He knew what they were thinking. He was a transient, taking up a table. He would bother them for spare change. Or mug them. Why didn't the café management tell him to move?
Race understood the hate that had driven the knife into his mother thirty-two times. He understood Samuel.
Race's take on it— Being black, you were never far away from a split identity. You always wrestled with a secret desire, a guilty wish that you could be someone else—just slip into a different skin for a while, be invisible, not the object of suspicion and resentment and fear. For him, for a Montrose, it was only a small step from that to schizophrenia, or homicide, or both.
He remembered the first time—when he was a little boy, after he'd told her what he saw, after the body had been found, washed up in a rotting piece of canvas on the shores of Hayward. She had grabbed his arm with such desperation that her fingertips left bruises. “That wasn't him. You understand? Samuel will take care of you. Samuel's your protection.” And the light in her eyes had been just like Nana's—the refracted shimmer of a crystal with a crack in its heart. Whenever Race looked in a mirror, he feared he would start having that same look in his eyes. Since the night of Samuel's murder, Race feared that his whole life had been the product of a fracture—that she was his imagination, too.
He couldn't turn himself in. He couldn't betray her. Even now, after all she'd done, she was still his protection. She was still Samuel. He would have to find a sidewalk to curl up on tonight, a church basement to hide in. He would have to argue with the derelicts about laundry money.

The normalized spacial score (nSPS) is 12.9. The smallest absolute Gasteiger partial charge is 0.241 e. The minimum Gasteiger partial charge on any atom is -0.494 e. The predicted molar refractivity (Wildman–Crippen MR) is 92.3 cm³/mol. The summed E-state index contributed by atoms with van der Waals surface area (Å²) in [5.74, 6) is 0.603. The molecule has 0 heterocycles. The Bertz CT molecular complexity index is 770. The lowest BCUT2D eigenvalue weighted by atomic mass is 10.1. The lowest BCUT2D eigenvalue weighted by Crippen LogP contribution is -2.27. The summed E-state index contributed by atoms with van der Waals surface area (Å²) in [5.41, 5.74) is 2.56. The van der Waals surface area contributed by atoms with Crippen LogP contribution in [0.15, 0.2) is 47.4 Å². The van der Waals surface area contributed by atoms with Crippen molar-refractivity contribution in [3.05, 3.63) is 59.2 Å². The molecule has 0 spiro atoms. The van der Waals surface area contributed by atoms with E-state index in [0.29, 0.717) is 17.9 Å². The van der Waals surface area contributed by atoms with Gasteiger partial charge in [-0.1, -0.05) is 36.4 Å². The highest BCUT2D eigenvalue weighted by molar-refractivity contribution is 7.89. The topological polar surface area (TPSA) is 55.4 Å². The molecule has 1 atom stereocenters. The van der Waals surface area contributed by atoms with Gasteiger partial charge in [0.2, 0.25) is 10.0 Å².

He stared at Chadwick's card, pecking at the edge with his greasy fingernail.
A man's voice said, “Hi, Race.”
The fear started in Race's fingers and worked its way up to his neck.
The guy in front of him had close-cropped blond hair, hazel eyes, a face like a baby who'd just gotten through screaming. He wore a black sailor's coat over black denim, a newspaper pinched in his left hand, his right hand in his jacket pocket, closed around something bulky that Race thought was a gun.
“Oh, come on,” the man said. “Not even a hello?”
“Kraft,” he said. “You're that David guy.” Race had never seen the guy without a jacket and tie, never seen him looking so street.
David Kraft smiled. “Funny. Like you didn't know me.”
Race's mind was going fast, running possibilities, angles. He was trying to figure what the hell this guy was doing here, what he wanted.
“I live down the street,” Kraft told him. “I'm a neighbor, practically. You don't remember me from the old days? Didn't know I was an East Bay boy?”
Race could run for it. He knew the alleys. It was dark. But if that was a gun in Kraft's pocket, only three feet from his chest, Race didn't like his chances.